Anti-Asian Violence Is Surging — Here's How To Support the AAPI Community
The Atlanta spa shootings are a stark reminder of the racism Asian Americans have long faced.
On Tuesday night, 21-year-old Robert Aaron Long was arrested in connection with three shootings — all at Atlanta-area Asian massage parlors — that left eight people dead. Six of the victims were Asian women, indicating that Long’s spree was a racially motivated hate crime. Long, who is white, confessed to carrying out the shootings and was charged with multiple counts of murder.
Long’s rampage is the latest in a spate of violent attacks against Asian American Pacific Islander (AAPI) folks throughout the United States. Just yesterday, non-profit Stop AAPI Hate released a national study revealing that it received nearly 3,800 reports of anti-Asian hate incidents from March 2020 to February 2021. 503 incidents were reported during the first two months of 2021 alone.
According to The New York Times, investigators have not ruled out anti-Asian bias as a motivating factor in Long’s killings. The perpetrator told authorities that the shootings were not racially motivated but rather a way to “eliminate any temptation” in regards to his sex addiction. Despite Long’s claims, both racism and misogyny are inextricably linked to his horrifying crimes. In fact, South Korean newspaper Chosun Ilbo reported that a witness heard Long say, “I’m going to kill all Asians” during his rampage. “Racially motivated violence should be called out for exactly what it is — and we must stop making excuses or rebranding it as economic anxiety or sexual addiction,” Marilyn Strickland, a Korean American Congresswoman, said during an address on Wednesday morning.
To support the AAPI community, it’s crucial to both educate yourself on the longstanding history of anti-Asian racism in the U.S., as well as support organizations dedicated to combatting hate crimes and racial injustice. Below, we’ve rounded up a list of initiatives to donate to and educational resources for the AAPI community and its co-conspirators.
DONATE AND VOLUNTEER
18 Million Rising provides online resources highlighting the Asian American experience and organizes members of the AAPI community both virtually and in-person.
Advancing Justice – Atlanta is Georgia’s first nonprofit legal advocacy organization that works to protect the civil rights of AAPI communities in the Southeast.
Another Georgia-based organization, the Asian American Advocacy Fund is a social welfare nonprofit that champions progressive policy in the state.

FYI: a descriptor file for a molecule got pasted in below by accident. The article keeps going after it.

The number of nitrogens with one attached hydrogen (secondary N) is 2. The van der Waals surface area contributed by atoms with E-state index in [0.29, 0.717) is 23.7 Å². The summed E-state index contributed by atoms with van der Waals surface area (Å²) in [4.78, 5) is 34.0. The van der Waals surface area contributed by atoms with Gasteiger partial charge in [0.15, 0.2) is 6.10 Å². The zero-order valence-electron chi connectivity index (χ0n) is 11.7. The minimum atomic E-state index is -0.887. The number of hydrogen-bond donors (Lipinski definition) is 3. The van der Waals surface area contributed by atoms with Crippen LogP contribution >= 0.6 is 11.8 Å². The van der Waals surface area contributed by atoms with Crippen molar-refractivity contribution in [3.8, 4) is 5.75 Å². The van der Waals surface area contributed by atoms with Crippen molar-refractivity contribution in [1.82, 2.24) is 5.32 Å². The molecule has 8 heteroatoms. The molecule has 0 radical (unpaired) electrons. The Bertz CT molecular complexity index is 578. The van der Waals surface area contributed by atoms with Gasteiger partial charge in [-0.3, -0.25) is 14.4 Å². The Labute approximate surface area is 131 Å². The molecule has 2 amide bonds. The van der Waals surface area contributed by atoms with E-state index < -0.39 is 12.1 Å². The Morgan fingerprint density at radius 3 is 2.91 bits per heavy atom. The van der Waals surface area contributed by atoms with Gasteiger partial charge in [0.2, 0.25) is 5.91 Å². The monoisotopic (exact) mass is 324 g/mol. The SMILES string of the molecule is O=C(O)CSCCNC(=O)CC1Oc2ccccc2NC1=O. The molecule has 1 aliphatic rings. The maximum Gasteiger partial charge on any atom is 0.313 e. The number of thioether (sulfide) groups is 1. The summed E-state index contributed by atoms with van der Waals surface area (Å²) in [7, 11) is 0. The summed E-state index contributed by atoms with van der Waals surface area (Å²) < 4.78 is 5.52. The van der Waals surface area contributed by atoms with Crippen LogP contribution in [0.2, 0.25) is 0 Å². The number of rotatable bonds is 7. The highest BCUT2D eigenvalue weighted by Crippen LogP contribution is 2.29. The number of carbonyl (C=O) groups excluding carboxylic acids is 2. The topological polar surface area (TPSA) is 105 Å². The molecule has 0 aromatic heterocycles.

Asian American Feminist Collective creates public events and programs that engage with political issues facing the AAPI community through a feminist lens.
Asian Mental Health Collective works to de-stigmatize mental illness and increase access to mental health services.
Founded in 1986 in response to anti-Asian hate crimes, CAAAV advocates for low-income AAPI immigrants and youth.
CACF combats the cycle of poverty in the AAPI community by advocating for policy change and providing leadership programs to AAPI youth.
Compassion in Oakland is looking for volunteers to chaperone elderly Asians in Oakland’s Chinatown.
Located in Atlanta, CPACS provides services to AAPI immigrants, refugees and low-income individuals.
DRUM brings together South Asian and Indo-Caribbean immigrant workers and youth in New York City to champion education reform, civil rights and worker’s justice.
JACL works to protect and enhance the civil rights of the AAPI community, as well as preserve the history of Japanese Americans in the U.S.
NAPABA is not a charity, but has established pro-bono legal resources to combat anti-Asian hate crimes.
Founded after a Flushing massage worker, Yang Song, was killed in a police raid, Red Canary Song is a labor rights organization that advocates for the decriminalization of sex work and an end to policing. The group is currently donating funds to the families of the Atlanta shooting victims.
SALDEF empowers Sikh Americans through youth education programs and other community-driven initiatives.
SAALT is the only national, staffed South Asian organization that conducts public policy analysis and advocacy to support South Asian American communities.
Founded in March 2020 as a response to an up-tick in anti-Asian hate crimes, Stop AAPI Hate allows anyone to anonymously report an incident they have witnessed or experienced.
They Can’t Burn Us All is a movement to unite the AAPI community against hate crimes and racism.
Asian Americans is a five-part documentary series that explores Asian American identity and the history of Asians in the United States.
#AsAmCovidStories is a collection of short videos disrupting mainstream narratives about Asian Americans.
AAJA has created a guide for journalists to use when covering AAPI news.
AsAmNews is a website that aggregates headlines and blog posts about AAPI issues from both mainstream and lesser-known outlets.
AsianFeed is a news, lifestyle and entertainment publication that brings attention to the millennial and Gen-Z AAPI experience.
Hollaback!, an organization that works to end harassment, is offering several free bystander intervention training sessions specifically targeted to combatting micro-aggressions and violence against AAPI folks.
NextShark is a leading outlet for Asian American news in politics, entertainment and culture.
Reappropriate is one of the internet’s oldest AAPI activist blogs, covering AAPI feminism, politics and pop culture.
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